Buying used presents some issues:

  • Buying used from a kart dealer normally costs a little more (they have to make a living too), however most will have checked the kart and repaired any obvious faults. Don’t expect a guarantee, but most reputable dealers are reasonable and will try to assist you with any problems you may have. They have their reputation to protect!
  • Buying used in a private sale is normally the cheapest option, but generally leaves you no comeback if you have problems. You can sometimes get very good “package” deals when someone is quitting karting. Sometimes you can pick up a kart (or two), trailer, spares etc, as a complete package, for bargain prices. HOWEVER: We suggest that, if you’re buying privately, you should have someone who knows something about karts to advise you. Even then it’s no guarantee, as you don’t know the condition of the motor etc. If you intend racing make sure that the equipment you buy is current and racing in your region to avoid major disappointment.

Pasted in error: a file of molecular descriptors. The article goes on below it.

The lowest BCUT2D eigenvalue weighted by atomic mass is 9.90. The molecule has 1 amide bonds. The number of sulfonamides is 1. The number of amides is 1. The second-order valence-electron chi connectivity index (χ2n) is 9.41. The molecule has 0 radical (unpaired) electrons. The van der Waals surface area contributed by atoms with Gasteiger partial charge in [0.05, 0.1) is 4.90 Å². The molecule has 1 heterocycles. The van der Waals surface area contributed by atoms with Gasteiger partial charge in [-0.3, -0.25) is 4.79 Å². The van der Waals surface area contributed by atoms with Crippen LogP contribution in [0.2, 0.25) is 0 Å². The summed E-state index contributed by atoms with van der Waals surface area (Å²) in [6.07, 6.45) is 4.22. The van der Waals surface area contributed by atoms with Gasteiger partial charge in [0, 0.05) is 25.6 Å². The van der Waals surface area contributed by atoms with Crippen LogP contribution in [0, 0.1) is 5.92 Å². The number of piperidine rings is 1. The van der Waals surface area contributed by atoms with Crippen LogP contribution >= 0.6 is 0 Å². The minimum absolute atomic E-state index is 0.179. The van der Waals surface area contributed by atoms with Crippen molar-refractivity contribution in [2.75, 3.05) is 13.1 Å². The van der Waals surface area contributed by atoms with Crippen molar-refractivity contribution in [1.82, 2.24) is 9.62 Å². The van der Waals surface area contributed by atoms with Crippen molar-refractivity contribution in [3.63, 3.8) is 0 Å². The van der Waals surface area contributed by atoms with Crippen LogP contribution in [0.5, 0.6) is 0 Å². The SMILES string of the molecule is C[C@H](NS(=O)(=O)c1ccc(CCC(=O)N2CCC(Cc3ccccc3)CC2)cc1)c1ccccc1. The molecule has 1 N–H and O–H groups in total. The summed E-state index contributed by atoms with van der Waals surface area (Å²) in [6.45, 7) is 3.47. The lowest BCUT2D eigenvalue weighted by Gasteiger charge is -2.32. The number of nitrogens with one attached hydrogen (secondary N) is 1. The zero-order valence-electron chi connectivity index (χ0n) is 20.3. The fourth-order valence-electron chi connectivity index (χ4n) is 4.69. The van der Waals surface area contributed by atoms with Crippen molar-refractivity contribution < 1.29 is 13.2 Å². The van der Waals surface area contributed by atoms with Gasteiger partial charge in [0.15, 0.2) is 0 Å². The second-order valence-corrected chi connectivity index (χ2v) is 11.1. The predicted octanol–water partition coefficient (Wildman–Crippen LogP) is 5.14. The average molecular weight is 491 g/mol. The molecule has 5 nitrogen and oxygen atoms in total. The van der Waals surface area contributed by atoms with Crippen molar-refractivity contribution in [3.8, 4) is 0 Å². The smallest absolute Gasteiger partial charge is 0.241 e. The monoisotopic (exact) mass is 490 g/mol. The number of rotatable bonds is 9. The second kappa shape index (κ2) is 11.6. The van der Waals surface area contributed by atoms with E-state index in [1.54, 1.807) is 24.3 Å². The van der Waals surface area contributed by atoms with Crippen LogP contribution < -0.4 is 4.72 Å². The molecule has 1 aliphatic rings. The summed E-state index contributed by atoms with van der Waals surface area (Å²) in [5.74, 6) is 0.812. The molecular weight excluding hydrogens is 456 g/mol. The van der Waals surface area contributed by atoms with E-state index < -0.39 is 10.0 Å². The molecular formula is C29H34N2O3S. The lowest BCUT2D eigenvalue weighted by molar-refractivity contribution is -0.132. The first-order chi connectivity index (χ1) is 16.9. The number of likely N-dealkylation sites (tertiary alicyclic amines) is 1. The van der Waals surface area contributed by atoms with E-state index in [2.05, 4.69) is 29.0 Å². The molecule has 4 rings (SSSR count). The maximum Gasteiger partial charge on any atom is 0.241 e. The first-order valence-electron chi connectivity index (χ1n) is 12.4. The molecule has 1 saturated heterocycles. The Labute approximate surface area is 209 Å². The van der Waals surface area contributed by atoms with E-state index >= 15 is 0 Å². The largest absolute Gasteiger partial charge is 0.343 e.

When buying used (private or dealer), ask the following questions:

  • What model chassis is it? (This can make a difference when you want to sell/upgrade)
  • Has it been bent or cracked. Bends can be straightened, and cracks can be welded. Look for untidy welding on the main tubes. (The struts securing the sides of the seats often crack and need repairing so don’t worry too much about those)
  • What condition is the motor in? A bargain may not turn out to be such a bargain when the engine needs major work!
  • Does the seat fit you snugly? If not, budget on having a new one fitted (R 1600 +) as a loose seat is uncomfortable, tiring (your arms will always be fighting the G-forces), and can result in damaged ribs.
  • Are there any spares that come with the kart? Things such as trolleys, sprockets, chains, carbs, practise tyres, wet weather tyres, spare rims, hubs & axles all come in handy.